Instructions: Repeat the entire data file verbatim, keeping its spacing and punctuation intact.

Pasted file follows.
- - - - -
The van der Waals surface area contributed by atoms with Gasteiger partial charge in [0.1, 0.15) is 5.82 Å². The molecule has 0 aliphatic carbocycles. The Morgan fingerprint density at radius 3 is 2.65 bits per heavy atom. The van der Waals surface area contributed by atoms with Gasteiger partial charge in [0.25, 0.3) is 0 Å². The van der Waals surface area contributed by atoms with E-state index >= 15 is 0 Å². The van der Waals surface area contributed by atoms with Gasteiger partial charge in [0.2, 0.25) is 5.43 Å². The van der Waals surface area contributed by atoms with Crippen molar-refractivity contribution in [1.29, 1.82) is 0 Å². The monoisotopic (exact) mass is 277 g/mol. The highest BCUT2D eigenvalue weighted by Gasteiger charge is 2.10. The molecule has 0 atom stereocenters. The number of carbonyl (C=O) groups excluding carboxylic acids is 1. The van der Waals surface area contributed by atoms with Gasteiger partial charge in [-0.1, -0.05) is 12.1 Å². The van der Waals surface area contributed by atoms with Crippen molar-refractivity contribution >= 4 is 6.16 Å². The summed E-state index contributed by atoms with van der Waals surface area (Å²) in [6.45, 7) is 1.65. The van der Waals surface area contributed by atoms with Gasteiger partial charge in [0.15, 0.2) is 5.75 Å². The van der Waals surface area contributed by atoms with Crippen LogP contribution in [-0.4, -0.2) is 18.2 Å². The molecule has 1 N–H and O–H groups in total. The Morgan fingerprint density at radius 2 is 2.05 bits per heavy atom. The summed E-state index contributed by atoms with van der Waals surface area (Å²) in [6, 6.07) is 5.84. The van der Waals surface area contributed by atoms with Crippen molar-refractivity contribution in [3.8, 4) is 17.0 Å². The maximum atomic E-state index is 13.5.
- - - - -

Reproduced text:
The van der Waals surface area contributed by atoms with Gasteiger partial charge in [0.1, 0.15) is 5.82 Å². The molecule has 0 aliphatic carbocycles. The Morgan fingerprint density at radius 3 is 2.65 bits per heavy atom. The van der Waals surface area contributed by atoms with Gasteiger partial charge in [0.25, 0.3) is 0 Å². The van der Waals surface area contributed by atoms with E-state index >= 15 is 0 Å². The van der Waals surface area contributed by atoms with Gasteiger partial charge in [0.2, 0.25) is 5.43 Å². The van der Waals surface area contributed by atoms with Crippen molar-refractivity contribution in [1.29, 1.82) is 0 Å². The monoisotopic (exact) mass is 277 g/mol. The highest BCUT2D eigenvalue weighted by Gasteiger charge is 2.10. The molecule has 0 atom stereocenters. The number of carbonyl (C=O) groups excluding carboxylic acids is 1. The van der Waals surface area contributed by atoms with Gasteiger partial charge in [-0.1, -0.05) is 12.1 Å². The van der Waals surface area contributed by atoms with Crippen molar-refractivity contribution >= 4 is 6.16 Å². The summed E-state index contributed by atoms with van der Waals surface area (Å²) in [6.45, 7) is 1.65. The van der Waals surface area contributed by atoms with Gasteiger partial charge in [0.15, 0.2) is 5.75 Å². The van der Waals surface area contributed by atoms with Crippen LogP contribution in [-0.4, -0.2) is 18.2 Å². The molecule has 1 N–H and O–H groups in total. The Morgan fingerprint density at radius 2 is 2.05 bits per heavy atom. The summed E-state index contributed by atoms with van der Waals surface area (Å²) in [6, 6.07) is 5.84. The van der Waals surface area contributed by atoms with Crippen molar-refractivity contribution in [3.8, 4) is 17.0 Å². The maximum atomic E-state index is 13.5.